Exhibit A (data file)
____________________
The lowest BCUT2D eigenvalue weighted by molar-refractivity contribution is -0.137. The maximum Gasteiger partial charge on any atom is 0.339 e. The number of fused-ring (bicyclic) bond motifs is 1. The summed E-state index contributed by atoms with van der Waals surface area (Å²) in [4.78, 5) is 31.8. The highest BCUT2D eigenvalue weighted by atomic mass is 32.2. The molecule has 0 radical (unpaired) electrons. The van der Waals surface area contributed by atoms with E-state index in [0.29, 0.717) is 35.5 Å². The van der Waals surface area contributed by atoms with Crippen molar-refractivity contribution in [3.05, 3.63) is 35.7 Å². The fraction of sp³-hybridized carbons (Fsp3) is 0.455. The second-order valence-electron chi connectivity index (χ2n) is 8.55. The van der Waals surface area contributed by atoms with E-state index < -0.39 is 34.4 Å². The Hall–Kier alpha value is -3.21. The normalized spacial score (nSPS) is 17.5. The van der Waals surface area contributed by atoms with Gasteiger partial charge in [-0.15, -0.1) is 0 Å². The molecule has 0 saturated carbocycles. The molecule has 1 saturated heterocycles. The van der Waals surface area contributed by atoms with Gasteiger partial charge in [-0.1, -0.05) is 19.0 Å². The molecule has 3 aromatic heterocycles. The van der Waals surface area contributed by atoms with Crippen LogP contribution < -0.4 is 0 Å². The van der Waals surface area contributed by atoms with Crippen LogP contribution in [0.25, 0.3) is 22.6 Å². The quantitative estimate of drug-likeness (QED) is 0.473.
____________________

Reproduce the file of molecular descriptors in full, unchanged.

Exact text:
The lowest BCUT2D eigenvalue weighted by molar-refractivity contribution is -0.137. The maximum Gasteiger partial charge on any atom is 0.339 e. The number of fused-ring (bicyclic) bond motifs is 1. The summed E-state index contributed by atoms with van der Waals surface area (Å²) in [4.78, 5) is 31.8. The highest BCUT2D eigenvalue weighted by atomic mass is 32.2. The molecule has 0 radical (unpaired) electrons. The van der Waals surface area contributed by atoms with E-state index in [0.29, 0.717) is 35.5 Å². The van der Waals surface area contributed by atoms with Crippen molar-refractivity contribution in [3.05, 3.63) is 35.7 Å². The fraction of sp³-hybridized carbons (Fsp3) is 0.455. The second-order valence-electron chi connectivity index (χ2n) is 8.55. The van der Waals surface area contributed by atoms with E-state index < -0.39 is 34.4 Å². The Hall–Kier alpha value is -3.21. The normalized spacial score (nSPS) is 17.5. The van der Waals surface area contributed by atoms with Gasteiger partial charge in [-0.15, -0.1) is 0 Å². The molecule has 0 saturated carbocycles. The molecule has 1 saturated heterocycles. The van der Waals surface area contributed by atoms with Gasteiger partial charge in [-0.1, -0.05) is 19.0 Å². The molecule has 3 aromatic heterocycles. The van der Waals surface area contributed by atoms with Crippen LogP contribution < -0.4 is 0 Å². The van der Waals surface area contributed by atoms with Crippen LogP contribution in [0.25, 0.3) is 22.6 Å². The quantitative estimate of drug-likeness (QED) is 0.473.